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Using mulch as soil improver on clay.

madpenguinmadpenguin Isle of WightPosts: 2,422
edited September 2018 in Problem solving
My heavy clay soil has been planted up for 16 years but I would like to add some more oomph! to it.Although I improved a lot in the early years it now needs something else.Because it is planted up I cannot dig a lot of stuff in but would a bark mulch help,letting the worms do the work by dragging the mulch deeper into the soil? or 6X Natural Fertiliser?
When would the best time to lay it be,I would assume once the soil is quite damp (it is very dry right now).Now could be a good time as some plants are being cut back so have the space to move around and the bark (or whatever) could protect the plants.
Any info would be welcome  :)
“Every day is ordinary, until it isn't.” - Bernard Cornwell-Death of Kings
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  • BobTheGardenerBobTheGardener Leicestershire, UKPosts: 11,336
    edited September 2018
    Mulches like bark are really only for moisture retention and don't feed the soil beneath although they do improve soil structure as they slowly break down.  To actually feed your soil you can use well-rotted farmyard or horse manure as a mulch.  Alternatively add something like fish, blood and bone, gently work it into the soil, and then mulch with bark etc.  As you say, only put a mulch on once the soil beneath is nice and damp.
    FYM and garden compost will be taken down by worms much, much quicker than bark and so will improve your soil structure more rapidly - bark will take decades.
    A trowel in the hand is worth a thousand lost under a bush.
  • madpenguinmadpenguin Isle of WightPosts: 2,422
    edited September 2018
    I am not too worried about feeding the soil but rather to improve the texture.Thing is I need something that I can wiggle in around existing plants.
    If I bark mulch round shrubs would that help a bit when it starts to break up?
    I would dearly love to be able to dig in lots of good stuff to improve everything but that's not going to happen!!
    “Every day is ordinary, until it isn't.” - Bernard Cornwell-Death of Kings
  • BobTheGardenerBobTheGardener Leicestershire, UKPosts: 11,336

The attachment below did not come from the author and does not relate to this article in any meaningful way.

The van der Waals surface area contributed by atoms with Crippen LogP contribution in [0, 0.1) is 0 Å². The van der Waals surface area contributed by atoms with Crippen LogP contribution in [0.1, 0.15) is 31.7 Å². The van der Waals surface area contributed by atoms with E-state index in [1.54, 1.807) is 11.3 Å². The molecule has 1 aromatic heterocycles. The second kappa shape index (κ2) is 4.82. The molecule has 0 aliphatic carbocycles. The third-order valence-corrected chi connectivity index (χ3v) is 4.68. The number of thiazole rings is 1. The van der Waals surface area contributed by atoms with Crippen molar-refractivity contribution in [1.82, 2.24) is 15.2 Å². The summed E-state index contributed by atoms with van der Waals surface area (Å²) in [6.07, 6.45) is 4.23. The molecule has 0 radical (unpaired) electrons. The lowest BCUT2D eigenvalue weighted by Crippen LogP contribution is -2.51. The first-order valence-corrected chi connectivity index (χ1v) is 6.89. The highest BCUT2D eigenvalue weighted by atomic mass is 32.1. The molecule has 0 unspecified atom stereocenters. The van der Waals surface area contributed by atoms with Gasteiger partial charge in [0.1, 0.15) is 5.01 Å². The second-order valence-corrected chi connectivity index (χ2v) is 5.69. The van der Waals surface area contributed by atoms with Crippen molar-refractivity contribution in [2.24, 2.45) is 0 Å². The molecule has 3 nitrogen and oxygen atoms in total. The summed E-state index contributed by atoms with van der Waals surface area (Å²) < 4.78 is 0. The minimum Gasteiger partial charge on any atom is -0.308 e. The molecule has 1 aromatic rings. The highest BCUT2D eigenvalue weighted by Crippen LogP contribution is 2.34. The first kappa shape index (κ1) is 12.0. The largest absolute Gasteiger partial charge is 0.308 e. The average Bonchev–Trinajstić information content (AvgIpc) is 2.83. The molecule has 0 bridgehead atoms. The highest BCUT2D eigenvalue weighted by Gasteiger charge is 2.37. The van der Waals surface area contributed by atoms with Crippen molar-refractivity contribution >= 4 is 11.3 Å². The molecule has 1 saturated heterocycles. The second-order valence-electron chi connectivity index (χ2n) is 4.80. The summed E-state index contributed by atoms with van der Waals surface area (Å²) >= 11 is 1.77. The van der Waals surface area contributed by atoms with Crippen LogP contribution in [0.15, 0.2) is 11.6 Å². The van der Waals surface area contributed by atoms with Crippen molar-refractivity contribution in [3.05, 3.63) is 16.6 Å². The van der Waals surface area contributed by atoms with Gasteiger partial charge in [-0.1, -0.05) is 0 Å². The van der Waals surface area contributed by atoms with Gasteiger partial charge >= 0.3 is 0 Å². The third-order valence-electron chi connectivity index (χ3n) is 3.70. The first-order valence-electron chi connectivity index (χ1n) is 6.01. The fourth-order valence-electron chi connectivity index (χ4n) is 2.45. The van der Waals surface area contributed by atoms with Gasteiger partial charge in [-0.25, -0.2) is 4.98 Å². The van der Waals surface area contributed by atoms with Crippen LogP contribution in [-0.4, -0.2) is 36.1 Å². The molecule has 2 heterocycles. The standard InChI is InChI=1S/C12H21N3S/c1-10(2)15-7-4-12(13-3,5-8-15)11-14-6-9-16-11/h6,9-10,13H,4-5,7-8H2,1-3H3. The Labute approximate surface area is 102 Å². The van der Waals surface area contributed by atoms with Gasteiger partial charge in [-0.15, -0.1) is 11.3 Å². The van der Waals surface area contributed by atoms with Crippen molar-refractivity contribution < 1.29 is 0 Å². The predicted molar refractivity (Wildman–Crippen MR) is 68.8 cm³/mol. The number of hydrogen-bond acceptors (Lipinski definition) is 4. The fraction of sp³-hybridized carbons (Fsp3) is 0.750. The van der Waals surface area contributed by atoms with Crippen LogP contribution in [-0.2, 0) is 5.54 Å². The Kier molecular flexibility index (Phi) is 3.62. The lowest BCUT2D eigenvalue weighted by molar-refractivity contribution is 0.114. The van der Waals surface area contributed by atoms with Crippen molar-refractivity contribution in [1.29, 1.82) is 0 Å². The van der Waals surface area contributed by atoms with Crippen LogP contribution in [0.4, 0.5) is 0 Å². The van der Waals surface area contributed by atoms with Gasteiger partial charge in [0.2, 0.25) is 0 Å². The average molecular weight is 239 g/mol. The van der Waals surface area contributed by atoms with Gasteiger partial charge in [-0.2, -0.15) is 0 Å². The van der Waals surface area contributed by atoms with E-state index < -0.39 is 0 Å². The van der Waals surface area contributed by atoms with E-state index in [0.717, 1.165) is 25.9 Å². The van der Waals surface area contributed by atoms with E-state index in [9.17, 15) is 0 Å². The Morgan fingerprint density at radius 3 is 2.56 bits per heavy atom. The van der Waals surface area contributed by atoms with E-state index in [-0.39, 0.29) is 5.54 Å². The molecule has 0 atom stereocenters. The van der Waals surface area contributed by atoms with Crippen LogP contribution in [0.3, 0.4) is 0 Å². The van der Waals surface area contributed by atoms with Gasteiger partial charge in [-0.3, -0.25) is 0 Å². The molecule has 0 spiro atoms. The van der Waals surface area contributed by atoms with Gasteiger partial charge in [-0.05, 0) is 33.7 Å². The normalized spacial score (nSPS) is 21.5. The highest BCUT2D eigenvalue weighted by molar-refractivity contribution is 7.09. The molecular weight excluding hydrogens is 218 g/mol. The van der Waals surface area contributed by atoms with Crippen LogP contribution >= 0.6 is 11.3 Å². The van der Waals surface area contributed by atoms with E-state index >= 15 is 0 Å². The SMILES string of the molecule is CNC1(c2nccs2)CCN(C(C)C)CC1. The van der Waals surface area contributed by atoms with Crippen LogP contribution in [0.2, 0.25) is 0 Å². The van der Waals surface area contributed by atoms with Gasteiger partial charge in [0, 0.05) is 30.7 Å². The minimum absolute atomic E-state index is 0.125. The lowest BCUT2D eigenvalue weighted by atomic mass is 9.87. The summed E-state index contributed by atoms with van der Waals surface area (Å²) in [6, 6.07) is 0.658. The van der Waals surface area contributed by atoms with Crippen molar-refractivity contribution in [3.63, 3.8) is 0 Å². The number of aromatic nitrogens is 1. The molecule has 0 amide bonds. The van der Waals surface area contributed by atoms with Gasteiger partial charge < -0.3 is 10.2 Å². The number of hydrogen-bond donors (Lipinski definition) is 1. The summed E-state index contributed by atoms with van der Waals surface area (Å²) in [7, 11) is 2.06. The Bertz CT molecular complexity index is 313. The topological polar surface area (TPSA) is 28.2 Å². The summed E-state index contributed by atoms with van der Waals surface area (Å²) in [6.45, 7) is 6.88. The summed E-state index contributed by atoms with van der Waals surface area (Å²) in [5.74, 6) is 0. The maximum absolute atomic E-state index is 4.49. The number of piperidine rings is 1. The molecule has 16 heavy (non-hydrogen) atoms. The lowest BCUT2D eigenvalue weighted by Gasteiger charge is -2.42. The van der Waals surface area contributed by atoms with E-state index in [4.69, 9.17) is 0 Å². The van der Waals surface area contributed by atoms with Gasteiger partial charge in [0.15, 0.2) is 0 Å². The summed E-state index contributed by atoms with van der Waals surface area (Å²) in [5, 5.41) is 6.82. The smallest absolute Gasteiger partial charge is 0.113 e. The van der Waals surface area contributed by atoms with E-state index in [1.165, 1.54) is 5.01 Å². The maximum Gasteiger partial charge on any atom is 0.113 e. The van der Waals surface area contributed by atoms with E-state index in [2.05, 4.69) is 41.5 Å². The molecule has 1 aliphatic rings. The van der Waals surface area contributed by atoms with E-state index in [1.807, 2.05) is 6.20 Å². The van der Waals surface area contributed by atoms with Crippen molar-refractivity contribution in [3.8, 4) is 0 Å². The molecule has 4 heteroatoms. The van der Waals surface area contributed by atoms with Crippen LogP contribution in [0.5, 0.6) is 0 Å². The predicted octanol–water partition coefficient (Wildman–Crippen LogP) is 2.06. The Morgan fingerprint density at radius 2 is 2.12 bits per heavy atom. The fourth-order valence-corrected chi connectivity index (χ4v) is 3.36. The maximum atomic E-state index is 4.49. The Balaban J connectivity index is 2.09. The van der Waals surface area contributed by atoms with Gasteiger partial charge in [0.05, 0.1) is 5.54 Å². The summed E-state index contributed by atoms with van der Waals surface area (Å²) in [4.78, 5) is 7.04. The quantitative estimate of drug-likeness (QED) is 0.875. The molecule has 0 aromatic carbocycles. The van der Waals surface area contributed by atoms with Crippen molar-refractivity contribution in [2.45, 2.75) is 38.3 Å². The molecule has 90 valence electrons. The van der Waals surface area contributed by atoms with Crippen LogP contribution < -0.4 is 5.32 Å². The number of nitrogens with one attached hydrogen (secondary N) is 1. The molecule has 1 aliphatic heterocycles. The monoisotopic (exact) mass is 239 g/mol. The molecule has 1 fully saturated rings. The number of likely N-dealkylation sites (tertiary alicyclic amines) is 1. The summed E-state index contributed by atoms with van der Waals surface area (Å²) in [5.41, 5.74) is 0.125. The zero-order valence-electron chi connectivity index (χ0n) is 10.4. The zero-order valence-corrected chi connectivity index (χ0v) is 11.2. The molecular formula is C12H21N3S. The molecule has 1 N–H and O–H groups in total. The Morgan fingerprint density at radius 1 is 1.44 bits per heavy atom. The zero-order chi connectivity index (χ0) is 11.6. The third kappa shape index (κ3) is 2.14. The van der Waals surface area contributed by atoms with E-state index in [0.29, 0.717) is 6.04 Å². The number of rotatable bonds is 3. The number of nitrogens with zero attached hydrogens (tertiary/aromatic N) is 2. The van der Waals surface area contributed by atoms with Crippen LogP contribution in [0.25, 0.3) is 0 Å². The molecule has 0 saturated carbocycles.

edited September 2018
    I've just edited my post above, madpenguin - hope that helps.  You may need to refresh to see the addition. :)
    I use the westland bagged FYM from garden centres which has a texture like coarse compost so can be put wherever you like.  Mine has also proven to be free of weed seeds which is a big plus when using as a surface mulch.  :)
    A trowel in the hand is worth a thousand lost under a bush.
  • BorderlineBorderline Posts: 4,639
    It's a personal choice. I think Mulch is better suited to permanent shrubs where there is minimal disturbance throughout the year. Around herbaceous plants, I find it's better to put down well rotted manure or compost every year. Just makes weeding easier. But, if you seldom weed, then bark mulch would be fine.

    But be careful with bark mulches. They need to be rested for at least 3-4 months. If not, fresh bark mulch should not be placed around new young plants. They contain compounds that could stunt growth.
  • I'd mulch with compost or 'soil improver ' that is made from composted garden waste, then it will feed the soil. We have clay and I've improved m uch of the garden just by slinging compost on in the autumn or with new plants.
  • madpenguinmadpenguin Isle of WightPosts: 2,422
    When you say 'compost' I assume you mean from the compost bin (I don't have one,no space  :/).
    Our Local Authority do compost from household kitchen waste so may see if I can get a few bags!
    “Every day is ordinary, until it isn't.” - Bernard Cornwell-Death of Kings
  • well rotted manure with as many worms in it as possible, that way they the worms drag it down into the soil for you
  • madpenguinmadpenguin Isle of WightPosts: 2,422
    Shall have to find a source of well rotted manure!
    “Every day is ordinary, until it isn't.” - Bernard Cornwell-Death of Kings
  • Or peat free all purpose compost bought from the garden centre. Any organic matter
  • BobTheGardenerBobTheGardener Leicestershire, UKPosts: 11,336
    Shall have to find a source of well rotted manure!
    You can get it in 50l bags from garden centres and places like Wickes also sell it, if you can find any from local farmers etc.  For years I've been spreading a couple of inches of it on all my beds and borders (heavy clay soil here, too) once a year in late autumn.  By the time spring comes, much of it has been taken down by the worms.  The only time I dig these days is to plant or remove something.  I have to say that my soil is lovely stuff now but it did take a few years to get there.
    A trowel in the hand is worth a thousand lost under a bush.
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